ECG worried over cutting of underground cables by road contractors



26 July 2015, Accra – The Electricity Company of Ghana (ECG) has made a passionate appeal to road contractors and other people whose work has to do with any kind of digging along the roads to contact the Company for maps indicating the routes of the underground cables. This is to avoid damaging the cables while carrying out excavation works.

The appeal has become necessary considering the extent of damage caused to the underground cables in recent times and its consequential effect on both the company and the customer. Whenever a cable is damaged, it results in power outage to customers and this, coupled with load shedding, extend the outage hours for which customers have to stay in darkness.

In recent times, customers have experienced outages not as a result of the load management but rather damaged to the underground cables through excavations mostly during road contraction period.

Speaking in an interview with the paper, Mrs. Theresa Osabutey, Senior Public Relations Officer of the Tema branch of the ECG explained that this is one of the challenges the Company encounters mostly during construction periods.

She said recently, customers within Baatsonaa, Spintex, Lashibi and its environs had to go without electricity for some days when a contractor working along the Ashiaman – Nungua stretch punched one of the underground cables supplying power to these areas.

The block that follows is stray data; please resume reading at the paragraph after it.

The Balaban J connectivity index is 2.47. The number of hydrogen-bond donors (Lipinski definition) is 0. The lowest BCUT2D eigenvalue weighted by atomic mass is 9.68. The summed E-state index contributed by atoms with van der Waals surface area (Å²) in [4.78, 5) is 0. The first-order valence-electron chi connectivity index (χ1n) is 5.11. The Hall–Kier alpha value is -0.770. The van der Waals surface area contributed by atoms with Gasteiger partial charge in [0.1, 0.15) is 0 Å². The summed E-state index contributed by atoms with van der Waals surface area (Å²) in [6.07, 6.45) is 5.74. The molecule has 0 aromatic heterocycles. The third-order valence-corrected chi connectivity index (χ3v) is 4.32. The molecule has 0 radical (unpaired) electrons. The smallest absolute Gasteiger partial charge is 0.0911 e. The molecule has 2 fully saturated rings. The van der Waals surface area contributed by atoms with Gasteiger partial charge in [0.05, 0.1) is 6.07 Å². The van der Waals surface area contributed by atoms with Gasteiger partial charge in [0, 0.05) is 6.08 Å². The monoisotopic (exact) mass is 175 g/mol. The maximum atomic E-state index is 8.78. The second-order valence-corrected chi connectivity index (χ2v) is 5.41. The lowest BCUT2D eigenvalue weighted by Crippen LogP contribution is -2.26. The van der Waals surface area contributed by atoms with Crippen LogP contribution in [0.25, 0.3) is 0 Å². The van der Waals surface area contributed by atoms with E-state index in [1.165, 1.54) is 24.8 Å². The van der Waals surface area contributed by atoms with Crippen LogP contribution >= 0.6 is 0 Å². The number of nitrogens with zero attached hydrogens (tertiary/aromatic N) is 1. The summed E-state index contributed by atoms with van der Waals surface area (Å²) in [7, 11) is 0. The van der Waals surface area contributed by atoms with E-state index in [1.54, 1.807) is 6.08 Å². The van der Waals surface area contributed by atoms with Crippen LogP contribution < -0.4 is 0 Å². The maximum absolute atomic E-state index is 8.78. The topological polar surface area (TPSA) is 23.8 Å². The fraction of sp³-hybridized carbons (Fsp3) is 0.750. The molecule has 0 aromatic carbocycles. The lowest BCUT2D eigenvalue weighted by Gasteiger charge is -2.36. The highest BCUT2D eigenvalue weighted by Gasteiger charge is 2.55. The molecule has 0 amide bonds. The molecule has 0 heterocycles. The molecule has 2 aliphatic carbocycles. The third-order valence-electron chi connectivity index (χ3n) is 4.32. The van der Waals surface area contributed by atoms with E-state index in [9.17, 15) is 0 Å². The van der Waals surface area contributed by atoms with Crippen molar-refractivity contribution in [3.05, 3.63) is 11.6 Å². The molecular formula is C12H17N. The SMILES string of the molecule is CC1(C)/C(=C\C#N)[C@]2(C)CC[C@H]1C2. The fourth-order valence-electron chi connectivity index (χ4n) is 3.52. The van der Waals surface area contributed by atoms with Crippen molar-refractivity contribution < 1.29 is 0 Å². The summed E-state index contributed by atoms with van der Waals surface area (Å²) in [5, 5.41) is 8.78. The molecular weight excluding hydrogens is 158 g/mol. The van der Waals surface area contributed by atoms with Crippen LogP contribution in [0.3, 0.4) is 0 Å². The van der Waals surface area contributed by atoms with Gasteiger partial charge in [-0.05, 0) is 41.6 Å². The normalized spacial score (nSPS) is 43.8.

The Region had to convert the underground cable to overhead before all the affected customers could be brought back on supply. The Company, she said, had done a lot of looping in the network such that customers, who are affected in the case of a fault, could be transferred quickly to other feeders for supply.

However, when the load to be transferred is huge, it puts a lot of stress on the feeder that is supporting which when not well managed can also give way.

In the light of the load shedding, the Company in mitigating the plight of customers ensures that annual and planned maintenance works are done during the outage times as much as possible, and faults that occur in the system are rectified while the load is transferred onto other feeders. All this is aimed at minimizing the impact of the outage on customers. Working on punched underground cables, sometimes takes more than a day to mend as it must first be located.

Advising the general public, Mrs. Osabutey reiterates the appeal not only to road contractors but also to drivers who drive articulators and big tracks which are likely to pull down the conductors. They are to report to any ECG office close by should it happen so as to work on the fault as early as possible. Road contractors should also endeavor to contact ECG for the maps on the cable route to guide them while excavating and in some cases ECG will assign a cable Jointer to assist.

To the general public, she asked that members should do well to call the ECG call centre on 0302-611611 to report on any fallen conductor to avoid any fatality especially now that the rains are here with us.
*Richard Attenkah – The Chronicle

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